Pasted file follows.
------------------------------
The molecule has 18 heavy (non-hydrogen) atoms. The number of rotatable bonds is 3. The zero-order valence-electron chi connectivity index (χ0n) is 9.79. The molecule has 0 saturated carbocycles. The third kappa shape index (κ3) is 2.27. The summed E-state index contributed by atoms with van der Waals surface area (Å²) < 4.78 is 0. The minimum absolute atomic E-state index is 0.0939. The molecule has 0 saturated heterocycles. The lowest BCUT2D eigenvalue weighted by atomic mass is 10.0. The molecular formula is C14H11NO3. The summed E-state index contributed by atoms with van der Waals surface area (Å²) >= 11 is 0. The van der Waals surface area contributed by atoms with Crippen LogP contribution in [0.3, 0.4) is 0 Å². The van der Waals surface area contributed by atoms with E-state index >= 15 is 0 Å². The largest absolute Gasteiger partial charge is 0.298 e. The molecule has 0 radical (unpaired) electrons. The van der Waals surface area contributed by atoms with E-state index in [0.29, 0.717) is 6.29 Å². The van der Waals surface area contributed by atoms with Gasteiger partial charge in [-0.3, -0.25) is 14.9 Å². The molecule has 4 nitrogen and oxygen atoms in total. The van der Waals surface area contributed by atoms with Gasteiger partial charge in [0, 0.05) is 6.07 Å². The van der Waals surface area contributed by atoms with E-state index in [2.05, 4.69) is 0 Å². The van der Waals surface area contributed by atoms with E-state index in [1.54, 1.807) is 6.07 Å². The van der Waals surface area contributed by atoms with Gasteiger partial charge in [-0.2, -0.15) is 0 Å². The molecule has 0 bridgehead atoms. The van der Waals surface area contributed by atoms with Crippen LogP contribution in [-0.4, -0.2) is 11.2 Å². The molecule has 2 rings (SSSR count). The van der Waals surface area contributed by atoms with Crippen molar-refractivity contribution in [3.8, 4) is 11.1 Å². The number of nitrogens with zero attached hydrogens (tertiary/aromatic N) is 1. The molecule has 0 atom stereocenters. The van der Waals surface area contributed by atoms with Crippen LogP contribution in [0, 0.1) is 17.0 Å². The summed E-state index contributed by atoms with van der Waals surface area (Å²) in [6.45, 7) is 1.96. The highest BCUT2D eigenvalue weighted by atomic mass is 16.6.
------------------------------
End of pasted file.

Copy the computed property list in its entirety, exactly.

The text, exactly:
The molecule has 18 heavy (non-hydrogen) atoms. The number of rotatable bonds is 3. The zero-order valence-electron chi connectivity index (χ0n) is 9.79. The molecule has 0 saturated carbocycles. The third kappa shape index (κ3) is 2.27. The summed E-state index contributed by atoms with van der Waals surface area (Å²) < 4.78 is 0. The minimum absolute atomic E-state index is 0.0939. The molecule has 0 saturated heterocycles. The lowest BCUT2D eigenvalue weighted by atomic mass is 10.0. The molecular formula is C14H11NO3. The summed E-state index contributed by atoms with van der Waals surface area (Å²) >= 11 is 0. The van der Waals surface area contributed by atoms with Crippen LogP contribution in [0.3, 0.4) is 0 Å². The van der Waals surface area contributed by atoms with E-state index >= 15 is 0 Å². The largest absolute Gasteiger partial charge is 0.298 e. The molecule has 0 radical (unpaired) electrons. The van der Waals surface area contributed by atoms with E-state index in [0.29, 0.717) is 6.29 Å². The van der Waals surface area contributed by atoms with Gasteiger partial charge in [-0.3, -0.25) is 14.9 Å². The molecule has 4 nitrogen and oxygen atoms in total. The van der Waals surface area contributed by atoms with Gasteiger partial charge in [0, 0.05) is 6.07 Å². The van der Waals surface area contributed by atoms with E-state index in [2.05, 4.69) is 0 Å². The van der Waals surface area contributed by atoms with E-state index in [1.54, 1.807) is 6.07 Å². The van der Waals surface area contributed by atoms with Gasteiger partial charge in [-0.2, -0.15) is 0 Å². The molecule has 0 bridgehead atoms. The van der Waals surface area contributed by atoms with Crippen LogP contribution in [-0.4, -0.2) is 11.2 Å². The molecule has 2 rings (SSSR count). The van der Waals surface area contributed by atoms with Crippen molar-refractivity contribution in [3.8, 4) is 11.1 Å². The number of nitrogens with zero attached hydrogens (tertiary/aromatic N) is 1. The molecule has 0 atom stereocenters. The van der Waals surface area contributed by atoms with Crippen LogP contribution in [0, 0.1) is 17.0 Å². The summed E-state index contributed by atoms with van der Waals surface area (Å²) in [6.45, 7) is 1.96. The highest BCUT2D eigenvalue weighted by atomic mass is 16.6.